Tuesday, February 15, 2011


A majestic 18th century citadel, the Fortress of Louisbourg, is the largest reconstructed “historical society” in Cape Breton, Nova Scotia, Canada.

This historic national site allows guests to step back in time to see how early Canadians lived. Canada is also home to featured jewelry designer Cathy Sutton.

Before starting this blog I was not aware that so many jewelry designers follow truly unique artistic visions.

I had erroneously believed that machine-made, mass produced jewelry brands I have seen were designs hand fabricated by independents.

While mass produced jewelry is of course aesthetically pleasing it is always great to see so many designers have all of these wonderfully innovative ideas. There are the incredible fur-like creations of Giovanni Corvaja’s (Italy) Golden Fleece Collection; the comical kinetic jewelry of Alan Ardiff (Ireland); and the unique, exquisite pearl jewelry of Donna Chambers (USA).

Sutton’s earthy aesthetic also foregoes conventional jewelry trends. Fashioned entirely from combinations of copper, gold and silver metals, the designer jewelry’s beauty is rustic, organic and a little skewered giving many pieces the look of an ancient remnant from a past civilization.

The surface designs of many of her copper pendant necklaces resemble tiny, abstract paintings and these stunning details are created through a fabrication process called “torturing.”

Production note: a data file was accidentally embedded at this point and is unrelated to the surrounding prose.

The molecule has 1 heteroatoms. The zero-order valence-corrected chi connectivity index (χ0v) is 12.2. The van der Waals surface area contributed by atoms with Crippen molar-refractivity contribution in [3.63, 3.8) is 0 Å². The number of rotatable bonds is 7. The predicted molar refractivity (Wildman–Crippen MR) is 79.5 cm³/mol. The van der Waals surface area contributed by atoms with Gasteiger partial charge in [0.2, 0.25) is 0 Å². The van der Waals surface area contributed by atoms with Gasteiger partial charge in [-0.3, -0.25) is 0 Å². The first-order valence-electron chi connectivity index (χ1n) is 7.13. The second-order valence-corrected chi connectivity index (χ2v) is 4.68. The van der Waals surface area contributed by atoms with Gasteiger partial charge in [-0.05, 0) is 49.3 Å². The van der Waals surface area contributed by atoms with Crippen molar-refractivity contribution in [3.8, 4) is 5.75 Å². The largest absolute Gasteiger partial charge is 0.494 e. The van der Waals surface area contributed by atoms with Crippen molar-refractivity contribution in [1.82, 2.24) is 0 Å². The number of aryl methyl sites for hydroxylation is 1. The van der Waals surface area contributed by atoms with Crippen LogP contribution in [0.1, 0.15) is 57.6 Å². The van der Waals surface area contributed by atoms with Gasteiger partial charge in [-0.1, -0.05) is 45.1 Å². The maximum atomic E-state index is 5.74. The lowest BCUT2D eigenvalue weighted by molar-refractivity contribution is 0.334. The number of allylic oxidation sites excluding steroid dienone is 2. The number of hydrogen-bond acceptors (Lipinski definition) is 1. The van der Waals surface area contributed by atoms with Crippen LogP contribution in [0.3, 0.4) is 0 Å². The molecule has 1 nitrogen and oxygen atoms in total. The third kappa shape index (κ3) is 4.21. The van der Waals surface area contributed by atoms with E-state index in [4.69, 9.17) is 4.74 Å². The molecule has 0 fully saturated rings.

In one pendant necklace, from her Winter 2010 Collection, a small Keishi pearl dangles from a random hole on the surface of what looks like acid-stained copper; the metal’s natural reddish brown surface is transformed into embossed, faded out and etched detailing. It is a great visual.

“My pieces are truly made for those who want to have total exclusivity in what they wear,” says Sutton, “Each piece is one-of-a-kind. Textures from sand, stones, tree bark, moss and grasses all inform my palette.”

Sutton solders appliqué designs of sterling silver or 10-karat gold onto copper producing rings with gold beads protruding from the bands’ curvature; or gold rings with boldly faceted Herkimer Diamonds that are actually clear quartz crystals; Scandinavian styled bangle bracelets Sutton refers to as “bangl-ish”, as well as silver link bracelets accented with her own lampwork glass beads.

The creamy, moon-like color of lace agate is a lovely focal point to silver pendants as are turquoise, gold citrine, and Orthoceras fossils! In my opinion her aesthetic is a welcome departure from the standard jewelry trends, though Sutton offers a somewhat battered take on the classic cross necklace.

“Having worked in many mediums over the least three decades, I have finally arrived! The glow and warmth of precious metals have invaded my psyche and taken hold of my soul,” she acknowledges.

“I can add texture to it, I can torture it, and I can recycle gold onto sterling silver. The world is my inspiration. I use eco-friendly materials including remanufactured sterling silver, reworked gold, natural copper and fair trade gemstones.

With them I can create a functional master piece that will uplift the wearer and make her feel like a walking work of art.”
Photo 1 (top right): Tortured Copper and Sterling Silver Pendant Necklace
Photo 2 (center): Sterling Silver Fresh Lime Sea Glass Bracelet with Lampwork Glass Beads
Photo 3 (bottom left): 10-Karat Gold Art Deco Pendant with Lampwork Glass Beads and Rose Quartz Cabochons
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